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Saudi Arabia's Broiler Production Expands

10 September 2015
USDA Foreign Agricultural Service

US - Broiler meat production in Saudi Arabia is expected to reach 700,000 MT in 2015, about 8 per cent higher than production in 2014, according to a report from the US Department of Agriculture's Foreign Agricultural Service.

Production is projected to further rise to 780,000 MT in 2016.

The large increase in Saudi broiler production is attributed mostly to ongoing expansion projects by the three largest poultry producers, Al-Watania, Fakieh and Almarai poultry farms.

Several years ago, Saudi Arabia’s government has stated a strategic goal of achieving full self-sufficiency in poultry meat consumption, a goal that most analysts believe is not practically feasible.

Some poultry analysts believe that a more realistic goal of 60 per cent self-sufficiency of poultry consumption would possibly be achievable. Reaching this target, however, would require a huge expansion in Saudi Arabia’s poultry production capacity, high costs of subsidised poultry feed products, and the implementation of a unified biosecurity system to help reduce chicken broiler mortality rates.

Production challenges

Broiler meat production costs in Saudi Arabia are relatively high because of the heavy reliance on imports of poultry feed products, poultry vaccines and equipment as well as the high costs of controlling temperature in the chicken houses under extremely hot weather conditions year-around.

In order to help local poultry producers cope with the high production costs, the Saudi government (SAG) has been providing various types of production support that include subsidies for animal feed, interest-free loans and rebates on the purchase of certain poultry equipment. Feed costs account for about 70 per cent, on average, of broiler production costs in Saudi Arabia.

Controlling poultry disease outbreaks has continued to be among the major challenges facing the Saudi poultry industry in recent years. According to some industry contacts, chicken mortality rates remain as high as 50 per cent in some farms.

The high mortality rates in the Saudi chicken farms were attributed mostly to outbreaks of viral diseases such as Newcastle Disease (ND), Gumboro (IBD), Infectious Bronchitis (IB) and Avian Influenza (H9N2 subtype). According to poultry experts, the average mortality rate in the Saudi poultry farms in the last few years has been around 25 per cent.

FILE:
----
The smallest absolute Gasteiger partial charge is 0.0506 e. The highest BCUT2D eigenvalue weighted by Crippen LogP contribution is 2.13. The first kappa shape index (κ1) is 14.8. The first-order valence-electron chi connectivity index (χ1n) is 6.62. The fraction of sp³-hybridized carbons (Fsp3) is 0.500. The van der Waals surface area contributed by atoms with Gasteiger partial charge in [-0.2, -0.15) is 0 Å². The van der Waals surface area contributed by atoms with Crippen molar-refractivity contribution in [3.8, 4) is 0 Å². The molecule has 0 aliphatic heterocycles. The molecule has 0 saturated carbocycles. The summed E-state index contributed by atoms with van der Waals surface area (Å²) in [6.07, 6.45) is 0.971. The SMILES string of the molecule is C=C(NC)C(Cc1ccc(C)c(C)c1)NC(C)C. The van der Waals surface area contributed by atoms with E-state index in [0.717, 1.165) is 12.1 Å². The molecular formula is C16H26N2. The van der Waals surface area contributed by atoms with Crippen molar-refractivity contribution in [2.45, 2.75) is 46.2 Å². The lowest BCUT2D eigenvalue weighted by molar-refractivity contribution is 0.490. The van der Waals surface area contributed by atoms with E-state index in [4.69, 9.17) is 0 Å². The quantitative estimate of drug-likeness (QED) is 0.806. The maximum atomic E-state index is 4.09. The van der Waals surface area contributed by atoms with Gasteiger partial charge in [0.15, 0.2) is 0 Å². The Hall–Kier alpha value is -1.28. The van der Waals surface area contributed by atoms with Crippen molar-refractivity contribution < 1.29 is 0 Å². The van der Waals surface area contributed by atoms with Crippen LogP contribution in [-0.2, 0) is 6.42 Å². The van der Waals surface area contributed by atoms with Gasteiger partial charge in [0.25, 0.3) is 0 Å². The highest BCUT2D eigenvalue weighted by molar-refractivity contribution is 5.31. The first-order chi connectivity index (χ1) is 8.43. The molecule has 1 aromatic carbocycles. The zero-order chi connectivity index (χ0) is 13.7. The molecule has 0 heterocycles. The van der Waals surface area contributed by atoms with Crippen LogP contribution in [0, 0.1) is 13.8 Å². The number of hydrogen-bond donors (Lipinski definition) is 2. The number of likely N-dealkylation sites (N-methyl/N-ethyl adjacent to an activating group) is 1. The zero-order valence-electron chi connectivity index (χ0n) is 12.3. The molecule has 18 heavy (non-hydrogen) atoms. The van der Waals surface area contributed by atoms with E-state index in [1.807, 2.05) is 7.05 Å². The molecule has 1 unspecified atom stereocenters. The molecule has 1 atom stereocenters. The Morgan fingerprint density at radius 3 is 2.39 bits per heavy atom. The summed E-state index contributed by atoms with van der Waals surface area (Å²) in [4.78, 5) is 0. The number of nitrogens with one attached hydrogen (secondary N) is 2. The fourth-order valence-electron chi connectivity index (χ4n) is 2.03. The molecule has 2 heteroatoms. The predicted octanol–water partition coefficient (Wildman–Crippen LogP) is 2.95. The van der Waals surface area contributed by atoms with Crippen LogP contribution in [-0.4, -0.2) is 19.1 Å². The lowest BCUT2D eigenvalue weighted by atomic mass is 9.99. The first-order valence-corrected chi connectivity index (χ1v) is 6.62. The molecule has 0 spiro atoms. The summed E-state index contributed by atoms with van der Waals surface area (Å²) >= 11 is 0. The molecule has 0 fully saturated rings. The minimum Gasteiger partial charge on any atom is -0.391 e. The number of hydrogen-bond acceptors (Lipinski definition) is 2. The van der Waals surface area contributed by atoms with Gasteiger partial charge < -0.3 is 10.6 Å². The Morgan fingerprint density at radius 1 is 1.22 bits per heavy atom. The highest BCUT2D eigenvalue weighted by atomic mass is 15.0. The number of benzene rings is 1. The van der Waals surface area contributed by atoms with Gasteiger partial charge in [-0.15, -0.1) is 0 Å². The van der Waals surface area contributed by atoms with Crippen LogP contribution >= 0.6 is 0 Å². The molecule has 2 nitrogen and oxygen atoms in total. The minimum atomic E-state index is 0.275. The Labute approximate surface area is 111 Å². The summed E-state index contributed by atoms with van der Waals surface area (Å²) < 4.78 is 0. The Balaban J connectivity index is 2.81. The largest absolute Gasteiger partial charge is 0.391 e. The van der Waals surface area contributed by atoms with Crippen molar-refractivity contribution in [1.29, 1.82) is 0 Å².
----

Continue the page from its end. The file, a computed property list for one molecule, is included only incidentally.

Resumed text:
Pilgrims benefit consumption

Poultry meat remains the most competitive source of animal protein in Saudi Arabia, where total consumption is projected to reach about 1.54 million MT in 2015, which represents an increase of about 11 per cent over the estimated consumption level in 2014.

Overall, Saudi poultry consumption has been increasing by about five per cent annually in the last few years.

This year, the increase in consumption is expected to be higher due to the continued expansion in the food service sector, the annual population growth, and higher demand anticipated by the food catering companies in the holy cities of Makkah and Madina, as a result of a significant increase in the number of Umrah and Hajj pilgrims.

Imports and exports

Total Saudi broiler meat imports in 2015 are expected to reach a record high of 900,000 MT, an increase of 13 per cent compared to 793,000 MT imported the year before.

As local broiler production continues to increase, total broiler meat import in 2016 is projected to drop slightly to 850,000 MT.

In 2014, Brazil supplied 81 per cent of Saudi Arabia’s broiler meat imports, followed by France with a 15 per cent market share, then the US with two per cent.

Saudi Arabia has imposed temporary import bans on imported poultry and eggs products from several states in the US that have confirmed the presence of highly pathogenic avian influenza (HPAI) in their poultry farms.

Saudi Arabia’s total broiler meat exports, mainly to the Gulf Cooperation Council (GCC), are estimated at 50,000 MT in 2014. The Saudi poultry exports are projected to increase about 20 per cent to 60,000 MT in 2015, mainly due to the increase expected in local broiler production.

The Saudi government levies $266.67 export tax per MT on local broiler meat exported abroad, in order to reimburse for various subsidies it offers to domestic broiler meat producers.

Further Reading

You can view the full report by clicking here.

ThePoultrySite News Desk

Top image via Shutterstock





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